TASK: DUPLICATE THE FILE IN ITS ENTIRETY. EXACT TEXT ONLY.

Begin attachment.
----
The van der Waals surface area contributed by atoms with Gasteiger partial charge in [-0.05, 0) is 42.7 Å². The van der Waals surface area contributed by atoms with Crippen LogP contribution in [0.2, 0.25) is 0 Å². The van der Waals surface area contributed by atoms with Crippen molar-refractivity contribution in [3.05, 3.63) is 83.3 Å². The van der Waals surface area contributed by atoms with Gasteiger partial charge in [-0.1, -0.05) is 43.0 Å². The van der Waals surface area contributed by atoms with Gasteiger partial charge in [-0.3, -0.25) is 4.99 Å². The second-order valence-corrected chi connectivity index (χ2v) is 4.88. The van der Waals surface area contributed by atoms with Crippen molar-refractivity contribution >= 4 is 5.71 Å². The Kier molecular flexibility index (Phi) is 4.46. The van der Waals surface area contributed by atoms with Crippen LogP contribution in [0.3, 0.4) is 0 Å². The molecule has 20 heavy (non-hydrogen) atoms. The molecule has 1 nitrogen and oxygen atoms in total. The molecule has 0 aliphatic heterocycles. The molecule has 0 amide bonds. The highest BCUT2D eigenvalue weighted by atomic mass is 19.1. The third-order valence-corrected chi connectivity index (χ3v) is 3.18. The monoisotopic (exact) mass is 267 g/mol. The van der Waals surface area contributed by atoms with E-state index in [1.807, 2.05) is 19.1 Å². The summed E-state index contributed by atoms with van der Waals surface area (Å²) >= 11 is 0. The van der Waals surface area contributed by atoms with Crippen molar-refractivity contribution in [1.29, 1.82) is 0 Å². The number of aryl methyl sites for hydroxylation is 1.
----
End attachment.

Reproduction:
The van der Waals surface area contributed by atoms with Gasteiger partial charge in [-0.05, 0) is 42.7 Å². The van der Waals surface area contributed by atoms with Crippen LogP contribution in [0.2, 0.25) is 0 Å². The van der Waals surface area contributed by atoms with Crippen molar-refractivity contribution in [3.05, 3.63) is 83.3 Å². The van der Waals surface area contributed by atoms with Gasteiger partial charge in [-0.1, -0.05) is 43.0 Å². The van der Waals surface area contributed by atoms with Gasteiger partial charge in [-0.3, -0.25) is 4.99 Å². The second-order valence-corrected chi connectivity index (χ2v) is 4.88. The van der Waals surface area contributed by atoms with Crippen molar-refractivity contribution >= 4 is 5.71 Å². The Kier molecular flexibility index (Phi) is 4.46. The van der Waals surface area contributed by atoms with Crippen LogP contribution in [0.3, 0.4) is 0 Å². The molecule has 20 heavy (non-hydrogen) atoms. The molecule has 1 nitrogen and oxygen atoms in total. The molecule has 0 aliphatic heterocycles. The molecule has 0 amide bonds. The highest BCUT2D eigenvalue weighted by atomic mass is 19.1. The third-order valence-corrected chi connectivity index (χ3v) is 3.18. The monoisotopic (exact) mass is 267 g/mol. The van der Waals surface area contributed by atoms with E-state index in [1.807, 2.05) is 19.1 Å². The summed E-state index contributed by atoms with van der Waals surface area (Å²) >= 11 is 0. The van der Waals surface area contributed by atoms with Crippen molar-refractivity contribution in [1.29, 1.82) is 0 Å². The number of aryl methyl sites for hydroxylation is 1.